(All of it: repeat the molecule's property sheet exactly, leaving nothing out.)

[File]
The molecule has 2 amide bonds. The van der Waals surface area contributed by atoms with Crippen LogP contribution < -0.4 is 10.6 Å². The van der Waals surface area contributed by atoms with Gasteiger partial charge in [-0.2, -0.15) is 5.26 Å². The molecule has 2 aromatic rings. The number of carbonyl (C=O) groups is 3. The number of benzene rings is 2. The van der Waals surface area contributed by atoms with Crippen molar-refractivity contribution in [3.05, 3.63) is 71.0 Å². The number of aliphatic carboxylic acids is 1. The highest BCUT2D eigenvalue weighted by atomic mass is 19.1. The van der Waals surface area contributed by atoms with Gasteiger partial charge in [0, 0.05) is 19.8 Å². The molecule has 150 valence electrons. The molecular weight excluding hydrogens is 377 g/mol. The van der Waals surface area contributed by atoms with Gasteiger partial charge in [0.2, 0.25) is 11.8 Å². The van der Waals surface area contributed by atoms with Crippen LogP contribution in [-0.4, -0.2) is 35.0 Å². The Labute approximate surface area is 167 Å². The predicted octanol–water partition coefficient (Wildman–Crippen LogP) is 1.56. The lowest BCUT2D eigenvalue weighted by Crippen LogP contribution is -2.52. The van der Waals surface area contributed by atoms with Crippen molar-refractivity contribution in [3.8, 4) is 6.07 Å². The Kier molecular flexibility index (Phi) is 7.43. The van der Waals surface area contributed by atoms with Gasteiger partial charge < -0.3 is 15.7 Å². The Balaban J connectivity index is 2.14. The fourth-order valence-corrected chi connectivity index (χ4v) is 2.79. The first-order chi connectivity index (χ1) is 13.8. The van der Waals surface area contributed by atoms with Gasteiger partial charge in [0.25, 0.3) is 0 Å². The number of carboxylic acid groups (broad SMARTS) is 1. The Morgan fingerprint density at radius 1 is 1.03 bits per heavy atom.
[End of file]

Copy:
The molecule has 2 amide bonds. The van der Waals surface area contributed by atoms with Crippen LogP contribution < -0.4 is 10.6 Å². The van der Waals surface area contributed by atoms with Gasteiger partial charge in [-0.2, -0.15) is 5.26 Å². The molecule has 2 aromatic rings. The number of carbonyl (C=O) groups is 3. The number of benzene rings is 2. The van der Waals surface area contributed by atoms with Crippen molar-refractivity contribution in [3.05, 3.63) is 71.0 Å². The number of aliphatic carboxylic acids is 1. The highest BCUT2D eigenvalue weighted by atomic mass is 19.1. The van der Waals surface area contributed by atoms with Gasteiger partial charge in [0, 0.05) is 19.8 Å². The molecule has 150 valence electrons. The molecular weight excluding hydrogens is 377 g/mol. The van der Waals surface area contributed by atoms with Gasteiger partial charge in [0.2, 0.25) is 11.8 Å². The van der Waals surface area contributed by atoms with Crippen LogP contribution in [-0.4, -0.2) is 35.0 Å². The Labute approximate surface area is 167 Å². The predicted octanol–water partition coefficient (Wildman–Crippen LogP) is 1.56. The lowest BCUT2D eigenvalue weighted by Crippen LogP contribution is -2.52. The van der Waals surface area contributed by atoms with Crippen molar-refractivity contribution in [3.8, 4) is 6.07 Å². The Kier molecular flexibility index (Phi) is 7.43. The van der Waals surface area contributed by atoms with Gasteiger partial charge < -0.3 is 15.7 Å². The Balaban J connectivity index is 2.14. The fourth-order valence-corrected chi connectivity index (χ4v) is 2.79. The first-order chi connectivity index (χ1) is 13.8. The van der Waals surface area contributed by atoms with Gasteiger partial charge in [0.25, 0.3) is 0 Å². The number of carboxylic acid groups (broad SMARTS) is 1. The Morgan fingerprint density at radius 1 is 1.03 bits per heavy atom.